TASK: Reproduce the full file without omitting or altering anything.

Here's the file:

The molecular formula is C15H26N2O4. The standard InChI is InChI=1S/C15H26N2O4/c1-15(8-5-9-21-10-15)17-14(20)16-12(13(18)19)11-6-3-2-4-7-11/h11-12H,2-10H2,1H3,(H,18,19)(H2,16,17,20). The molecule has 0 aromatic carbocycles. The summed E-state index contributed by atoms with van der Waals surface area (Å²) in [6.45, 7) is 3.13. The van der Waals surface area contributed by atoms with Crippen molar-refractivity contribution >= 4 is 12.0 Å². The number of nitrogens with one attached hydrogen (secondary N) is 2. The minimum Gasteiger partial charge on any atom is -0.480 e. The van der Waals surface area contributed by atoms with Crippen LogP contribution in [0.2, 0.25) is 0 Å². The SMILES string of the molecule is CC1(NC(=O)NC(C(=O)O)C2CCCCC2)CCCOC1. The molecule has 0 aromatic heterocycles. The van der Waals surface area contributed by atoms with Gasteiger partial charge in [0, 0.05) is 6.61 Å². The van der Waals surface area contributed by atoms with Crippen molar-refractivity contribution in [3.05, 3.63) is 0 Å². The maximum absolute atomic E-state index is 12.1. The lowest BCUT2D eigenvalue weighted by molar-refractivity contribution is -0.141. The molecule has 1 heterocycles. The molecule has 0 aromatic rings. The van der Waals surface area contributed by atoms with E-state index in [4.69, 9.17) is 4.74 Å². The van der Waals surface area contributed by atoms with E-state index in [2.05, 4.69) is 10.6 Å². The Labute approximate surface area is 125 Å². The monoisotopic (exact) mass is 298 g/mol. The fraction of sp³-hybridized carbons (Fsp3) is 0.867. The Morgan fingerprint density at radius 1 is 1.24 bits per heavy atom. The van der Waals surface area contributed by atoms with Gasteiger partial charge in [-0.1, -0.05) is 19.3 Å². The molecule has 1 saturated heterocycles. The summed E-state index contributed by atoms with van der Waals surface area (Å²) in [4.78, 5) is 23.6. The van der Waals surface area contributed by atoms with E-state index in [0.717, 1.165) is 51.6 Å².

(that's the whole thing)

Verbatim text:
The molecular formula is C15H26N2O4. The standard InChI is InChI=1S/C15H26N2O4/c1-15(8-5-9-21-10-15)17-14(20)16-12(13(18)19)11-6-3-2-4-7-11/h11-12H,2-10H2,1H3,(H,18,19)(H2,16,17,20). The molecule has 0 aromatic carbocycles. The summed E-state index contributed by atoms with van der Waals surface area (Å²) in [6.45, 7) is 3.13. The van der Waals surface area contributed by atoms with Crippen molar-refractivity contribution >= 4 is 12.0 Å². The number of nitrogens with one attached hydrogen (secondary N) is 2. The minimum Gasteiger partial charge on any atom is -0.480 e. The van der Waals surface area contributed by atoms with Crippen LogP contribution in [0.2, 0.25) is 0 Å². The SMILES string of the molecule is CC1(NC(=O)NC(C(=O)O)C2CCCCC2)CCCOC1. The molecule has 0 aromatic heterocycles. The van der Waals surface area contributed by atoms with Gasteiger partial charge in [0, 0.05) is 6.61 Å². The van der Waals surface area contributed by atoms with Crippen molar-refractivity contribution in [3.05, 3.63) is 0 Å². The maximum absolute atomic E-state index is 12.1. The lowest BCUT2D eigenvalue weighted by molar-refractivity contribution is -0.141. The molecule has 1 heterocycles. The molecule has 0 aromatic rings. The van der Waals surface area contributed by atoms with E-state index in [4.69, 9.17) is 4.74 Å². The van der Waals surface area contributed by atoms with E-state index in [2.05, 4.69) is 10.6 Å². The Labute approximate surface area is 125 Å². The monoisotopic (exact) mass is 298 g/mol. The fraction of sp³-hybridized carbons (Fsp3) is 0.867. The Morgan fingerprint density at radius 1 is 1.24 bits per heavy atom. The van der Waals surface area contributed by atoms with Gasteiger partial charge in [-0.1, -0.05) is 19.3 Å². The molecule has 1 saturated heterocycles. The summed E-state index contributed by atoms with van der Waals surface area (Å²) in [4.78, 5) is 23.6. The van der Waals surface area contributed by atoms with E-state index in [0.717, 1.165) is 51.6 Å².